‘I think it’s time I left. Dawn will be upon us soon.’ Rotherfield rose. ‘But before I go, I want to ask you one question.’

The vicar’s face sagged, as though all of his years had descended upon him at once. He remained silent.

‘Did you really see us?’

Edward shook his head. ‘I heard your song, smelled your love on the river-wind. And in the dark reeds of the oxbow, I foresaw your death.’

Rotherfield nodded. ‘Then you, too are in the text. In the last chapter. Read it, when I am gone. Then give it to Caroline. Ask her to play the score ‘The Palace is Beautiful’. It is a perfect unity of the mundane, the human, the instrumental. No living soul has heard it for three thousand years.’ And gathering up his axe, he limped away. And as Rotherfield passed through the outer gardens and orchards and approached Mychelham Water, his form took on the aspect of a shadow, a moving pyramid that merged with the uncertain light and became imperceptible.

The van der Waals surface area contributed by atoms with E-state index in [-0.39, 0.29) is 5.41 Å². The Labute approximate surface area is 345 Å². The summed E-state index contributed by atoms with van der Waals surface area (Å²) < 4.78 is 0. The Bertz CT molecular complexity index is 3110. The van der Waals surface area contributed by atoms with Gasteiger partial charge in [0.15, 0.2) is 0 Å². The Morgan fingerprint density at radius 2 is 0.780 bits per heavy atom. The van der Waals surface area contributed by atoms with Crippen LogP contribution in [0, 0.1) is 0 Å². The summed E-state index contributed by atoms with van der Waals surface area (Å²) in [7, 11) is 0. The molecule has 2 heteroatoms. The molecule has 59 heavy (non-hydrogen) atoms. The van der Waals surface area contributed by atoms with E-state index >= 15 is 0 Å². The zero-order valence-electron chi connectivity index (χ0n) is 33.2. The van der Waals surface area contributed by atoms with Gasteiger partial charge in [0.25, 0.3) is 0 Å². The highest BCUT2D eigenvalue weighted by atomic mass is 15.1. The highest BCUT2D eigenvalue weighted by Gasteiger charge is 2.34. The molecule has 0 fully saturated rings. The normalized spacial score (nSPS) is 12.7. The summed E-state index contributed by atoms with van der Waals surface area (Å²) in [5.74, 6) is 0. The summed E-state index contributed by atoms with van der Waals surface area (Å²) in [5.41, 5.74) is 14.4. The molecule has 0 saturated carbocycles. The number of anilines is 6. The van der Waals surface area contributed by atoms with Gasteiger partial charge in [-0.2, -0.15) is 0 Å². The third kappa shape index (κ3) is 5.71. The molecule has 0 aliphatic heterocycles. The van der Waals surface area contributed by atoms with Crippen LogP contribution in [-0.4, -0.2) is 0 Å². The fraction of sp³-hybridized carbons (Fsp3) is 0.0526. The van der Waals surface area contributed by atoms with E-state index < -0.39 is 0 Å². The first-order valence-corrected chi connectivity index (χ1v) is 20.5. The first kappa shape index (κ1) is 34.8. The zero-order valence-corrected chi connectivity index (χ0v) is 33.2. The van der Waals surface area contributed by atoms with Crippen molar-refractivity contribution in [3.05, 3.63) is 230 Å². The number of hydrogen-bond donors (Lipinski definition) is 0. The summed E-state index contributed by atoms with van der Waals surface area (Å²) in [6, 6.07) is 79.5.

In the distance, smoke from fires lit by drovers rose into the opalescent dawn. There was a hint of charcoal in the fresh morning air.

Edward bent and lifted the small pile of logs, walked stiffly into the house and locked the door behind him. Going straight to his study, he placed the wood in the grate, took a taper from the mantelpiece and lit it with his cigar-butt.

When the hearth-stone was burning to the touch, he grasped the book and flung into the rear of the fire. 


Note: ‘The Dream of the Rood’ (anon), p. 232, is translated from the Old English by L. Iddings; ‘The Wanderer’ (anon), p. 235, is E. Hickey’s translation. Both appear in Translations from Old English Poetry, Ginn and Company, Boston, 1902. ‘Death and the Lady’, p. 268, is from Cecil Sharp’s English Folk Songs.


Saelig Tales PART 1

Saelig Tales PART 2


© Suhayl Saadi